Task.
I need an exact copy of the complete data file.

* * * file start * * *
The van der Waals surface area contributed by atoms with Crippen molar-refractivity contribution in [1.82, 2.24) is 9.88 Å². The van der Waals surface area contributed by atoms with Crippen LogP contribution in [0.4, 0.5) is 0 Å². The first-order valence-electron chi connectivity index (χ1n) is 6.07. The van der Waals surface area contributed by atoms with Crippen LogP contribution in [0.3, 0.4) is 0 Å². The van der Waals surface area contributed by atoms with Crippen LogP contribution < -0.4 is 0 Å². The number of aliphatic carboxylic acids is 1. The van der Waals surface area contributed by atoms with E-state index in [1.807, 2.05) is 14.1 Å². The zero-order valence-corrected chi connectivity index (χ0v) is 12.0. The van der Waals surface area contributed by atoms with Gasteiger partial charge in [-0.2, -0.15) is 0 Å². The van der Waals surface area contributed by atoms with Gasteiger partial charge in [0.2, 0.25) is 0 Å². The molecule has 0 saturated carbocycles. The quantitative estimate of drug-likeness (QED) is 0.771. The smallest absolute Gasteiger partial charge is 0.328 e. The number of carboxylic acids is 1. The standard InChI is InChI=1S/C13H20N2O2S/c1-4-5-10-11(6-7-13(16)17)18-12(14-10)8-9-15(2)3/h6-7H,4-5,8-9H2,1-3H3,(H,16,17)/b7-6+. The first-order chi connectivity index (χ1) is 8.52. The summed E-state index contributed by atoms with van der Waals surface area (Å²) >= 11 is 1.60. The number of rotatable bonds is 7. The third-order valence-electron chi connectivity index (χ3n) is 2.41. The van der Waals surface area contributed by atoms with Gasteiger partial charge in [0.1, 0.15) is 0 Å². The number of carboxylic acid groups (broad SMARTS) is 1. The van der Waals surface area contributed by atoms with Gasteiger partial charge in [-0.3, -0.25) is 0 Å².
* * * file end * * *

The van der Waals surface area contributed by atoms with Crippen molar-refractivity contribution in [1.82, 2.24) is 9.88 Å². The van der Waals surface area contributed by atoms with Crippen LogP contribution in [0.4, 0.5) is 0 Å². The first-order valence-electron chi connectivity index (χ1n) is 6.07. The van der Waals surface area contributed by atoms with Crippen LogP contribution in [0.3, 0.4) is 0 Å². The van der Waals surface area contributed by atoms with Crippen LogP contribution < -0.4 is 0 Å². The number of aliphatic carboxylic acids is 1. The van der Waals surface area contributed by atoms with E-state index in [1.807, 2.05) is 14.1 Å². The zero-order valence-corrected chi connectivity index (χ0v) is 12.0. The van der Waals surface area contributed by atoms with Gasteiger partial charge in [-0.2, -0.15) is 0 Å². The van der Waals surface area contributed by atoms with Gasteiger partial charge in [0.2, 0.25) is 0 Å². The molecule has 0 saturated carbocycles. The quantitative estimate of drug-likeness (QED) is 0.771. The smallest absolute Gasteiger partial charge is 0.328 e. The number of carboxylic acids is 1. The standard InChI is InChI=1S/C13H20N2O2S/c1-4-5-10-11(6-7-13(16)17)18-12(14-10)8-9-15(2)3/h6-7H,4-5,8-9H2,1-3H3,(H,16,17)/b7-6+. The first-order chi connectivity index (χ1) is 8.52. The summed E-state index contributed by atoms with van der Waals surface area (Å²) >= 11 is 1.60. The number of rotatable bonds is 7. The third-order valence-electron chi connectivity index (χ3n) is 2.41. The van der Waals surface area contributed by atoms with Gasteiger partial charge in [0.1, 0.15) is 0 Å². The number of carboxylic acid groups (broad SMARTS) is 1. The van der Waals surface area contributed by atoms with Gasteiger partial charge in [-0.3, -0.25) is 0 Å².